Grace Mugabe

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Grace Mugabe
Grace Mugabe 2013-08-04 11-53 (cropped).jpeg
Mugabe in 2013
First Lady of Zimbabwe
Assumed office
17 August 1996
Preceded by Sally Hayfron
Personal details
Born (1965-07-23) 23 July 1965 (age 51)
Benoni, South Africa
Political party Zimbabwe African National
Union-Patriotic Front
Spouse(s) Stanley Goreraza (Divorced)
Robert Mugabe (1996–present)
Children Russell (with Stanley)
Bona (with Robert)
Robert (with Robert)
Chatunga (with Robert)
Religion Roman Catholicism

Grace Mugabe (née Marufu, 23 July 1965)[1] is the wife of Zimbabwe President Robert Mugabe and the First Lady of Zimbabwe from her marriage to the leader in 1996.[2]

Grace was born in Benoni in South Africa, and her family lived in South Africa until 1970.[3] She was previously married to Stanley Goreraza, an air force pilot, who is defence attaché at the Zimbabwe embassy in China.[4][5] As secretary to the president, she became his mistress while still married to Goreraza and together they had two children, Bona, named after Mugabe's mother, and Robert Peter, Jr.[6] The couple were married in an extravagant Catholic Mass, titled the "Wedding of the Century" by the Zimbabwe press, after the death of Mugabe's first wife, Sally Hayfron.[6][7]

In 1997, Grace Mugabe gave birth to the couple's third child, Chatunga.[8]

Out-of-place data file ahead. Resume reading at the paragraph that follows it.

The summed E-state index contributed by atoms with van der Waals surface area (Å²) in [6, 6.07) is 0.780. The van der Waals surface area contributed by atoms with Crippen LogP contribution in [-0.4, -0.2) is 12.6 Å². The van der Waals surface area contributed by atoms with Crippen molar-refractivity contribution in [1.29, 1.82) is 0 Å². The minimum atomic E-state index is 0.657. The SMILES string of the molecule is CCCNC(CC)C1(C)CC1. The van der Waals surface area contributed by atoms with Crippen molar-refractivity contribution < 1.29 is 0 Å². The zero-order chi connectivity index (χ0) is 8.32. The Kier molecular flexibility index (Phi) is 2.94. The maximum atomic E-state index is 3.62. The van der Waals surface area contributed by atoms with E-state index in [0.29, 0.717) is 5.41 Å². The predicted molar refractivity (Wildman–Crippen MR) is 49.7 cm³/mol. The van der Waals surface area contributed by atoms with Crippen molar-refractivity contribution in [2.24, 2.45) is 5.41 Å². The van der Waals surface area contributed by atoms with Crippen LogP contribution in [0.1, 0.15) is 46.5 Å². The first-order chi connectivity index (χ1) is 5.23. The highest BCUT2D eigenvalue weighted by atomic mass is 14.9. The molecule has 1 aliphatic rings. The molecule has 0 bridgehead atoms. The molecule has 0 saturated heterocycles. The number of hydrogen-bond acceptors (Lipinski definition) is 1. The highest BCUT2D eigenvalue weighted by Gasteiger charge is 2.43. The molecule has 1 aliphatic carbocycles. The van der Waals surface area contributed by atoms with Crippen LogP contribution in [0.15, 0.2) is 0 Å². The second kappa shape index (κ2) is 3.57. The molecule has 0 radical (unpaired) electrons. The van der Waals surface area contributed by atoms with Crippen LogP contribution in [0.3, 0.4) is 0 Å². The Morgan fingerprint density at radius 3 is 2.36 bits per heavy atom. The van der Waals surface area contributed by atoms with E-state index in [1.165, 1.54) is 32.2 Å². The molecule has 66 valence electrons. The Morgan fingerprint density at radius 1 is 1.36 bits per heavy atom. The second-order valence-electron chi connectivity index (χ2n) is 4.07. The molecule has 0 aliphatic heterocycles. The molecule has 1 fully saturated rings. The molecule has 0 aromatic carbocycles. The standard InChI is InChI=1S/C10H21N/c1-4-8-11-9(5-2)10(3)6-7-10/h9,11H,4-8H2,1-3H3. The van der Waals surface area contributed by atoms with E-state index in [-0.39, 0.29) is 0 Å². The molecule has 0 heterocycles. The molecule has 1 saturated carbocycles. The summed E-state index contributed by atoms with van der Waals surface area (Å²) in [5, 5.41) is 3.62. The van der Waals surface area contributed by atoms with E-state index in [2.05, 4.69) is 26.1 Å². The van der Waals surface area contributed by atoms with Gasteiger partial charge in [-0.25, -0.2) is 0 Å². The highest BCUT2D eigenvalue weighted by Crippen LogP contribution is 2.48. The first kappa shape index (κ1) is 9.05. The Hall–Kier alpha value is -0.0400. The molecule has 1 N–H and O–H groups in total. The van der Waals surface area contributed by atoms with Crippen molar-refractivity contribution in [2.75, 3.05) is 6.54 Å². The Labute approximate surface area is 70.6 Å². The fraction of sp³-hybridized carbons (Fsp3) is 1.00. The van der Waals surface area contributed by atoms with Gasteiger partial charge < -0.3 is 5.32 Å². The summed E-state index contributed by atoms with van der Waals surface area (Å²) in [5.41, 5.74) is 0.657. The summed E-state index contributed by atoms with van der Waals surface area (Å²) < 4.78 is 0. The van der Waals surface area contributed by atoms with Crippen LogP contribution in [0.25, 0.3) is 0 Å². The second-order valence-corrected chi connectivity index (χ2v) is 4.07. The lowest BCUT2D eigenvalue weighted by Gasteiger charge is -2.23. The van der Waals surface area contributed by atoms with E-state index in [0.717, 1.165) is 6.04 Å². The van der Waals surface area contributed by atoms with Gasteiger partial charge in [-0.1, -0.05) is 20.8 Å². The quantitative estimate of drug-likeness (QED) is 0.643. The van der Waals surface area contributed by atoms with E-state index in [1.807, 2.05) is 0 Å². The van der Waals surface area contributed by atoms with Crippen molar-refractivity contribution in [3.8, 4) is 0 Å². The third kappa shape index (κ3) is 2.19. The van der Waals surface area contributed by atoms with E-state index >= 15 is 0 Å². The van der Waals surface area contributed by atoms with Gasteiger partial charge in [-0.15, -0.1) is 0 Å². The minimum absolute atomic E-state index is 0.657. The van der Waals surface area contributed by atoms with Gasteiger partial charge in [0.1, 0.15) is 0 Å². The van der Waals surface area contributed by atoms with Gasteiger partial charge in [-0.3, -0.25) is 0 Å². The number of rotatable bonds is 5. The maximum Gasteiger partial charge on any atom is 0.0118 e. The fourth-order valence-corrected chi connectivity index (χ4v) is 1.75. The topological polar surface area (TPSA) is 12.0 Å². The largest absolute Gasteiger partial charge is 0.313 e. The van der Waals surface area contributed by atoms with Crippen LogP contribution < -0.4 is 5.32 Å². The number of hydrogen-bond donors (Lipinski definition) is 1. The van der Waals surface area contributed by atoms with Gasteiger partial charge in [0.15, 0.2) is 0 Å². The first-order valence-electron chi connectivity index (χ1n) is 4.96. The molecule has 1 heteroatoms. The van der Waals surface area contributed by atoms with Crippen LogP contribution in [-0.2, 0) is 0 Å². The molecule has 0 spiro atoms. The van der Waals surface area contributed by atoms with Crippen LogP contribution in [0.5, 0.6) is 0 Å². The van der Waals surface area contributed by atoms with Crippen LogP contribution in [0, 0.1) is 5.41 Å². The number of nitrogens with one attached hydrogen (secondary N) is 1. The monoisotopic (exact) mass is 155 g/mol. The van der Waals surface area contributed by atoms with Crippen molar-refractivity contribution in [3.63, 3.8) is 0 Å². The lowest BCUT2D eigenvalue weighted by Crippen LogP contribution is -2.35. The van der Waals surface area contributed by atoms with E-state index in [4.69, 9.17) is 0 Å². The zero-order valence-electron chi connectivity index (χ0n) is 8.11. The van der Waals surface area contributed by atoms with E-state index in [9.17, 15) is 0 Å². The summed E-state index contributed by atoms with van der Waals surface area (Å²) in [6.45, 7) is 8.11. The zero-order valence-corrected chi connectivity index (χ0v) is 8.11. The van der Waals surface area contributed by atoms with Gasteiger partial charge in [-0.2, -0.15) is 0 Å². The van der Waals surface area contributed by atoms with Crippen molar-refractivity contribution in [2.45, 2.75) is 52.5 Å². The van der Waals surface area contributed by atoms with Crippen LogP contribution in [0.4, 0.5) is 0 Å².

In 2014, Grace Mugabe was given a doctorate in sociology by the University of Zimbabwe only two months after registering at the university, although a dissertation does not exist. The degree was widely described as fraudulent.[9][10][11][12][13][14] Grace Mugabe is under personal sanctions in the European Union and the United States for her role in the Mugabe regime.

Grace Mugabe was designated as head of the ZANU-PF Women's wing in 2014.

Grace Mugabe has been seen for the first time at the Politburo meeting.


In late 2014, Grace Mugabe was fiercely critical of Vice-President Joice Mujuru, who allegedly plotted against her husband President Mugabe. Ultimately, the accusations against Mujuru resulted in her elimination as a candidate to succeed Mugabe and effectively becoming an outcast within ZANU-PF by the time it held a party congress in December 2014. Meanwhile, Grace Mugabe's political prominence increased. She was nominated as head of the ZANU-PF Women's League, and delegates to the party congress approved her nomination by acclamation on 6 December 2014. In becoming head of the women's league, she also became a member of the ZANU-PF Politburo.[15]


After observers from the European Union were barred from examining Zimbabwe's 2002 elections, the EU imposed sanctions on 20 members of the Zimbabwe leadership and then, in July, extended them to include Grace Mugabe and 51 others, banning them from travelling to participating countries and freezing any assets held there. The United States instituted similar restrictions.[16]


Real estate[edit]

During her tenure as first lady, Grace Mugabe has overseen the construction of two palaces. The first, referred to commonly as "Gracelands", became controversial for its extravagance, and Grace Mugabe later explained that she had paid for its construction with her own personal savings.[6] It was later sold to Muammar Gaddafi of Libya. The second was completed in 2007, costing around $26 million. Reportedly the construction was funded by the ZANU-PF party to thank Robert Mugabe for his political service.[17]